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Lore of the Corps A Courts-Martial Revolution

On 24 October 1968, President Lyndon B. Johnson (LBJ) signed the Military Justice Act of 1968 into law. The legislation was the culmination of efforts to amend the Uniform Code of Military Justice (UCMJ) that had been underway almost as soon as the code was enacted in 1950. Now, with the reforms ushered in by President Johnson’s signature, courts-martial were about to experience a second revolution in less than twenty years. The first revolution had been the creation of a single military criminal code in 1950, that was uniformly applicable to all the services; a remarkable achievement in every respect.1 This second revolution in 1968 was no less remarkable and, as it occurred fifty years ago when LBJ put pen to paper, now is the time to tell the story of how it happened and how it turned military criminal law upside down.

Starting in the early 1960s, Senator Sam Ervin2 of North Carolina, head of the Subcommittee on Constitutional Rights (part of the Senate Judiciary Committee), began hearing complaints from Soldiers about injustices they had suffered under the UCMJ. At the time, there was no judge advocate involvement at special courts-martial (line officers served as trial and defense counsel in the proceedings) and more than a few Soldiers complained about arbitrary and capricious treatment at this level of courts-martial. Even at general courts-martial, non-lawyer decision-making dominated the process and, while legally qualified counsel prosecuted and defended at this level of the process, the law officer (the forerunner of today’s military judge) had only limited powers.3 There was, for example, no option for a trial by judge alone; all courts-martial were tried by panels. This meant that there could be no judge alone sentencing either; all punishments were imposed by panels.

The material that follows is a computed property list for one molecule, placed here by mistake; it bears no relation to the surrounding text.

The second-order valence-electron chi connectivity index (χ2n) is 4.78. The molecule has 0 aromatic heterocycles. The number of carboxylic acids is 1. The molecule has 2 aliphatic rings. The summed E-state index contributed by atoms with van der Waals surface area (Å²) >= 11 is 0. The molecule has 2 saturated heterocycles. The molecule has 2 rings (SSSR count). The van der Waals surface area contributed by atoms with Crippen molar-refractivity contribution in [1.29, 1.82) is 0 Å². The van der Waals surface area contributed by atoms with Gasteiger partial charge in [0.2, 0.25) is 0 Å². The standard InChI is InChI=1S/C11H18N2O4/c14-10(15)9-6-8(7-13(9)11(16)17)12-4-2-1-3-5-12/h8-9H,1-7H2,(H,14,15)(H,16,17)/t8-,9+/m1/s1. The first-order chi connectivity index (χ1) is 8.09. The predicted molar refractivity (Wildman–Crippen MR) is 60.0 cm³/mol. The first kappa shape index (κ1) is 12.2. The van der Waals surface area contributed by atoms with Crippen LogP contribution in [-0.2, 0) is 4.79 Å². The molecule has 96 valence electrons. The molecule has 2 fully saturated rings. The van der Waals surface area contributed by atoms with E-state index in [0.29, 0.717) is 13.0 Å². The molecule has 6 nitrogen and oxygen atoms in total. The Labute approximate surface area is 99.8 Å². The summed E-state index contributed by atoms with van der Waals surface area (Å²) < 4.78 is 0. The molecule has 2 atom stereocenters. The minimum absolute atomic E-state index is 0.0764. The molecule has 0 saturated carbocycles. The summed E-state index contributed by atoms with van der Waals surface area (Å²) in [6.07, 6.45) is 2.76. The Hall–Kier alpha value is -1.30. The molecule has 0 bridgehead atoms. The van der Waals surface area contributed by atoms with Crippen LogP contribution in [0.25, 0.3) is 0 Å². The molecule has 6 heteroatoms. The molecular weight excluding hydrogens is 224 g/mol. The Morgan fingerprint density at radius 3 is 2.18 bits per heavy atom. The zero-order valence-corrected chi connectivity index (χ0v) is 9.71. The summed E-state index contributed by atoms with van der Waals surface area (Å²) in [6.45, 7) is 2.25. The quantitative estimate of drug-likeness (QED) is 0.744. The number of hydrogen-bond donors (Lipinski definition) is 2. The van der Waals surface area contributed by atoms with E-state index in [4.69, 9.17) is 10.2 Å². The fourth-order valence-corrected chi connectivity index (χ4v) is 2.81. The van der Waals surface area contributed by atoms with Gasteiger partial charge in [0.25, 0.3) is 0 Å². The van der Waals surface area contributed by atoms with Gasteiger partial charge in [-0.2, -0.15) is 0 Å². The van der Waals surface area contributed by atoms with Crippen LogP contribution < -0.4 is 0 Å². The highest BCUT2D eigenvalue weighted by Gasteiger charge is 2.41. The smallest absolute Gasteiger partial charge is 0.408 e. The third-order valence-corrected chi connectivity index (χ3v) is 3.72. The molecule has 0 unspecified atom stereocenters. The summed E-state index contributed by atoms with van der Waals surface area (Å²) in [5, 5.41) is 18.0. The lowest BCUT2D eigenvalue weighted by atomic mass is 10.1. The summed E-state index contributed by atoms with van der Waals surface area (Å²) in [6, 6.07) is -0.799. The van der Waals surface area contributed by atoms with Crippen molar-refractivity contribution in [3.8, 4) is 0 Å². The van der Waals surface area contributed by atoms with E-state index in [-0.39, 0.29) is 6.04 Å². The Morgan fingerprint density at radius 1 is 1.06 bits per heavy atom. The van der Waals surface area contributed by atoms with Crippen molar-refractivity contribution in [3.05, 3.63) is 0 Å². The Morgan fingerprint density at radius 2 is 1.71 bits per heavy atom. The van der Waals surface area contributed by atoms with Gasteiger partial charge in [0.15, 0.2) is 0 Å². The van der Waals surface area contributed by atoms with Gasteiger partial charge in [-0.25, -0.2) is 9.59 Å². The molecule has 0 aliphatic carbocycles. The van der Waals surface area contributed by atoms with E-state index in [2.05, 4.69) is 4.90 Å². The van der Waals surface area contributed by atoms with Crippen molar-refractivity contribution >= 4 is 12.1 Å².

Senator Ervin became convinced that courts-martial would be fairer if they were more like civilian courts. Prior to 1966, he introduced eighteen separate pieces of legislation that would have amended the UCMJ. Most of these bills had the goal of reducing, if not eliminating, the role of non-lawyers in the military justice system. In Senator Ervin’s opinion, the court-martial process would be better if administered by uniformed lawyers.4

At the beginning of the ninetieth Congress, which was in session from 1967 to 1969, Senator Ervin combined all previous UCMJ legislation into a single bill, which he introduced into the Senate. Since the Department of Defense (DoD) opposed most of the changes in Ervin’s single bill, their supporters on the Senate Armed Services Committee blocked action on the bill.5

Ervin’s allies in the House of Representatives now took a new approach: They introduced legislation in the House containing only those reforms in Ervin’s Senate legislation that were acceptable to the DoD. As most of these reforms were “designed principally to increase the participation of military lawyers in [special] courts-martial,” there was little objection to them. After all, since special courts-martial had no lawyer involvement, it was hard to argue against injecting at least some judge advocate involvement in the process, especially when a Soldier might be sentenced to six months confinement by a special court.6

Major General Kenneth J. Hodson served as The Judge Advocate General from 1967 to 1971 (Photo courtesy of JAGC’s Regimental Historian & Archivist’s office).

When this House legislation reached the Senate in June 1968, Senator Ervin immediately began amending the House-passed bill so that the bill would have “the minimum reforms necessary to any meaningful legislation.”7

At this point in the process, Senator Ervin was aided by a fortuitous event: Major General Kenneth J. Hodson, who had only recently become The Judge Advocate General of the Army, was the DoD’s representative in negotiations on Ervin’s Senate reforms. General Hodson, who had a strong background in military criminal law, agreed with most of Ervin’s reforms, and he seems to have convinced other DoD officials to accept the legislation.8 As General Hodson later recalled, the final bill was “the best bill we could get at the time . . . but [it] was worth the effort, because without it, we would have had an extremely difficult time handling the sophisticated problems that came to us in the My Lai cases.”9